Tony Mastroianni Review Collection

"The Optimists" is a little bit of magic

Cleveland Press October 25, 1973

There is the eccentric crotchety old man, the two little kids who annoy him and then charm him and there is a dog.

You've seen it before but seldom have you seen it so well done as in an English film entitled "The Optimists."

"The Optimists" very sharply defines the separate worlds of children and adults and, the no-man's land where those worIds come together, sometimes abrasively, sometimes with understanding.

It is a picture loaded with charm -- and charm isn't worth 10 cents at the box office. This is a shame because while pictures of this sort are made from time to time they are seldom made so well and so honestly.

The crotchety old gent is played by Peter Sellers in a performance that has more discipline and skill than this actor has shown in years.

He portrays a busker, a London street performer. He's an ex-music hall performer down on his luck. With a tin cup tied to his dog's collar he entertains for whatever small change a passerby will toss him.

The two kids are an 11year-old girl and her six year-old brother, a couple of cockney kids from a near poverty background. The youngsters tease the old man, follow him around, finally become part of his world.

He introduces them to a magical world that transcends the rubbish heaps and smoky air they know. In return they bring him back into contact with a world of real people.

Matters work their way to a climax when the children scrape together enough coins to buy a dog of their awn which puts them in trouble with their parents.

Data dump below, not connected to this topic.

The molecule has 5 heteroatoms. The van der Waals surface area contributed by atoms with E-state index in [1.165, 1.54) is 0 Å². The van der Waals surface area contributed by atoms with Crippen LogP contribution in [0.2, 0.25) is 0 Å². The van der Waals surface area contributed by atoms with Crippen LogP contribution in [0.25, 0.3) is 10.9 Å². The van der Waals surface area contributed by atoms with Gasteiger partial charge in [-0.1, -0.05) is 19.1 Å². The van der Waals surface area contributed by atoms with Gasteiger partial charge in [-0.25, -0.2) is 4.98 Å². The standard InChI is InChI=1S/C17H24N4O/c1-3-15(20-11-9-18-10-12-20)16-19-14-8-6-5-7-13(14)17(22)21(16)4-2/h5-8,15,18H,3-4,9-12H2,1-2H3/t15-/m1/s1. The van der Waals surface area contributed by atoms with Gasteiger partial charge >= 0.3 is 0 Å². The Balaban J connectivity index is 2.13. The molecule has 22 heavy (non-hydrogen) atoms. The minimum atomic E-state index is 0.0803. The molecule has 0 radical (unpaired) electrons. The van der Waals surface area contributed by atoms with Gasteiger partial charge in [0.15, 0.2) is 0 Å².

But while the story develops predictably, the handling of it is not predictable, not by the usual movie standards.

The children, played beautifully by a couple of non professionals are hardly the Iittle angels of most movies. They are soiled and cheeky, talking to their elders in a manner that would make them deserve a smack on the mouth.

They live in neglect. Not purposeful neglect, not horrible neglect. It's just that both parents work and their world is a rough adult world, an existence that doesn't take into account children that are suddenly growing up and need something more than feeding.

The changes that occur in all the characters happen slowly and never completely. Everyone is a little distrustful of everyone else.

Much of Sellers' dialog is in the form of soundtrack musings, made of bits of music hall routines -- old jokes, lines from songs.

The tunes he sings and the background music are by Lionel Bart ("Oliver") and they are about the only overly sentimental things in the movie, but not damagingly so.

The children, Donna Mullane and John Chaffey, are wonderful with the girl having an intensity about her that makes you think she is able to look right through people.

The London is not the tourist London. There's a little bit of the West End but these kids live on the wrong side of the Thames and it is there in the crowded housing and the shanties and rubbish dumps that the movie takes place.

Writer-director Anthony Simmons adapted his own novel for the film. His touch has been right throughout. He has a feel for the fantasy of childhood without losing grip on reality. And though this is a family movie it is one that may be better understood by adults than children.

"People like you bring kids into this world," says Sellers, "but don't know all about -- about bringing a little magic into life."

Most movie makers don't know about magic either. But the people who made "The Optimists" know.